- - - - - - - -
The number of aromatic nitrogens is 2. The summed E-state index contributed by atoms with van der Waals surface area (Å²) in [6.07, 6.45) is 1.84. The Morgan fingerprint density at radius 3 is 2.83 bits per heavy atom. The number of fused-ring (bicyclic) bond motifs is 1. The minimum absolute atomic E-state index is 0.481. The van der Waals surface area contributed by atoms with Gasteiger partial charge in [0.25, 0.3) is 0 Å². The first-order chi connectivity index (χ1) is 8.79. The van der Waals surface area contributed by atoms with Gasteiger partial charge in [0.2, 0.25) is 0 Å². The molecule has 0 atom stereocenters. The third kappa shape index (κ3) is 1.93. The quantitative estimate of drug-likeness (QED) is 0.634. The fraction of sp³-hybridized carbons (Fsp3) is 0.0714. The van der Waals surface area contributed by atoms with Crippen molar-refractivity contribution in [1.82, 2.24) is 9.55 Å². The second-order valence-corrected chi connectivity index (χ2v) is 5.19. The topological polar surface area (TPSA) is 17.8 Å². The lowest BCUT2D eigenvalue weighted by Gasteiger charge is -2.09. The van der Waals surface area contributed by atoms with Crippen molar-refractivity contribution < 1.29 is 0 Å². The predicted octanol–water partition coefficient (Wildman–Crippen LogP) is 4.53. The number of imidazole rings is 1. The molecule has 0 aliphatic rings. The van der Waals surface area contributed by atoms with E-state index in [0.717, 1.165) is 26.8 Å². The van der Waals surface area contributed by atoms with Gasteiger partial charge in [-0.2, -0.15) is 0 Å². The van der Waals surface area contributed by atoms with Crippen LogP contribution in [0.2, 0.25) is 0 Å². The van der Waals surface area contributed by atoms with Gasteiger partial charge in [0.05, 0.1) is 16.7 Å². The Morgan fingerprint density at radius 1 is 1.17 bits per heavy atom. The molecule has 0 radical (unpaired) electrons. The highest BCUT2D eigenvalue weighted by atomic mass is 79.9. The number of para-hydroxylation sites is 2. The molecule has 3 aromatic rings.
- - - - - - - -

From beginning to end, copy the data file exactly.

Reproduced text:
The number of aromatic nitrogens is 2. The summed E-state index contributed by atoms with van der Waals surface area (Å²) in [6.07, 6.45) is 1.84. The Morgan fingerprint density at radius 3 is 2.83 bits per heavy atom. The number of fused-ring (bicyclic) bond motifs is 1. The minimum absolute atomic E-state index is 0.481. The van der Waals surface area contributed by atoms with Gasteiger partial charge in [0.25, 0.3) is 0 Å². The first-order chi connectivity index (χ1) is 8.79. The van der Waals surface area contributed by atoms with Gasteiger partial charge in [0.2, 0.25) is 0 Å². The molecule has 0 atom stereocenters. The third kappa shape index (κ3) is 1.93. The quantitative estimate of drug-likeness (QED) is 0.634. The fraction of sp³-hybridized carbons (Fsp3) is 0.0714. The van der Waals surface area contributed by atoms with Crippen molar-refractivity contribution in [1.82, 2.24) is 9.55 Å². The second-order valence-corrected chi connectivity index (χ2v) is 5.19. The topological polar surface area (TPSA) is 17.8 Å². The lowest BCUT2D eigenvalue weighted by Gasteiger charge is -2.09. The van der Waals surface area contributed by atoms with Crippen molar-refractivity contribution < 1.29 is 0 Å². The predicted octanol–water partition coefficient (Wildman–Crippen LogP) is 4.53. The number of imidazole rings is 1. The molecule has 0 aliphatic rings. The van der Waals surface area contributed by atoms with E-state index in [0.717, 1.165) is 26.8 Å². The van der Waals surface area contributed by atoms with Gasteiger partial charge in [-0.2, -0.15) is 0 Å². The van der Waals surface area contributed by atoms with Crippen LogP contribution in [0.2, 0.25) is 0 Å². The van der Waals surface area contributed by atoms with Gasteiger partial charge in [0.05, 0.1) is 16.7 Å². The Morgan fingerprint density at radius 1 is 1.17 bits per heavy atom. The molecule has 0 radical (unpaired) electrons. The highest BCUT2D eigenvalue weighted by atomic mass is 79.9. The number of para-hydroxylation sites is 2. The molecule has 3 aromatic rings.